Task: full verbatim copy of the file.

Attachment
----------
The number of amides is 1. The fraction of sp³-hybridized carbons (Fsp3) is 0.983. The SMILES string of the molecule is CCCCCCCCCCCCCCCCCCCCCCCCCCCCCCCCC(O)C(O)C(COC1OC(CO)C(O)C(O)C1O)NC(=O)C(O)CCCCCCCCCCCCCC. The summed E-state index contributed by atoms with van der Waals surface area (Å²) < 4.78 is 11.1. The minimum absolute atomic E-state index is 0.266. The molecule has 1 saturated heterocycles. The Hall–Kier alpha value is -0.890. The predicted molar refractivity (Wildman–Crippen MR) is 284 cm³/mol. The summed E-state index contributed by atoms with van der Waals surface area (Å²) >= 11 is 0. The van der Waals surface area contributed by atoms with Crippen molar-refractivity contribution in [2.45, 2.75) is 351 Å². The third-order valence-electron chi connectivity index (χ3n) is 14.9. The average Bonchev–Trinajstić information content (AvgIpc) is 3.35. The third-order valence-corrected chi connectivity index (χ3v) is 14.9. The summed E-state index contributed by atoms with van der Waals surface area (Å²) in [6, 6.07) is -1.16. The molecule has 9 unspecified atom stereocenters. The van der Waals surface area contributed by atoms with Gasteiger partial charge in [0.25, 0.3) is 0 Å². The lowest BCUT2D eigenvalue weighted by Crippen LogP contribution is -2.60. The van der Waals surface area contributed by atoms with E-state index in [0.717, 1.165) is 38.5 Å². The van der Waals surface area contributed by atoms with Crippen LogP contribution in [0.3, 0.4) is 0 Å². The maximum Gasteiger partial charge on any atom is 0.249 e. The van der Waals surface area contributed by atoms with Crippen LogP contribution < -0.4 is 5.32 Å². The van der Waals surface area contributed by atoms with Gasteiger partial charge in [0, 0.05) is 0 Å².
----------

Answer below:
The number of amides is 1. The fraction of sp³-hybridized carbons (Fsp3) is 0.983. The SMILES string of the molecule is CCCCCCCCCCCCCCCCCCCCCCCCCCCCCCCCC(O)C(O)C(COC1OC(CO)C(O)C(O)C1O)NC(=O)C(O)CCCCCCCCCCCCCC. The summed E-state index contributed by atoms with van der Waals surface area (Å²) < 4.78 is 11.1. The minimum absolute atomic E-state index is 0.266. The molecule has 1 saturated heterocycles. The Hall–Kier alpha value is -0.890. The predicted molar refractivity (Wildman–Crippen MR) is 284 cm³/mol. The summed E-state index contributed by atoms with van der Waals surface area (Å²) >= 11 is 0. The van der Waals surface area contributed by atoms with Crippen molar-refractivity contribution in [2.45, 2.75) is 351 Å². The third-order valence-electron chi connectivity index (χ3n) is 14.9. The average Bonchev–Trinajstić information content (AvgIpc) is 3.35. The third-order valence-corrected chi connectivity index (χ3v) is 14.9. The summed E-state index contributed by atoms with van der Waals surface area (Å²) in [6, 6.07) is -1.16. The molecule has 9 unspecified atom stereocenters. The van der Waals surface area contributed by atoms with Gasteiger partial charge in [0.25, 0.3) is 0 Å². The lowest BCUT2D eigenvalue weighted by Crippen LogP contribution is -2.60. The van der Waals surface area contributed by atoms with E-state index in [0.717, 1.165) is 38.5 Å². The van der Waals surface area contributed by atoms with Crippen LogP contribution in [0.3, 0.4) is 0 Å². The maximum Gasteiger partial charge on any atom is 0.249 e. The van der Waals surface area contributed by atoms with Crippen LogP contribution < -0.4 is 5.32 Å². The van der Waals surface area contributed by atoms with Gasteiger partial charge in [0, 0.05) is 0 Å².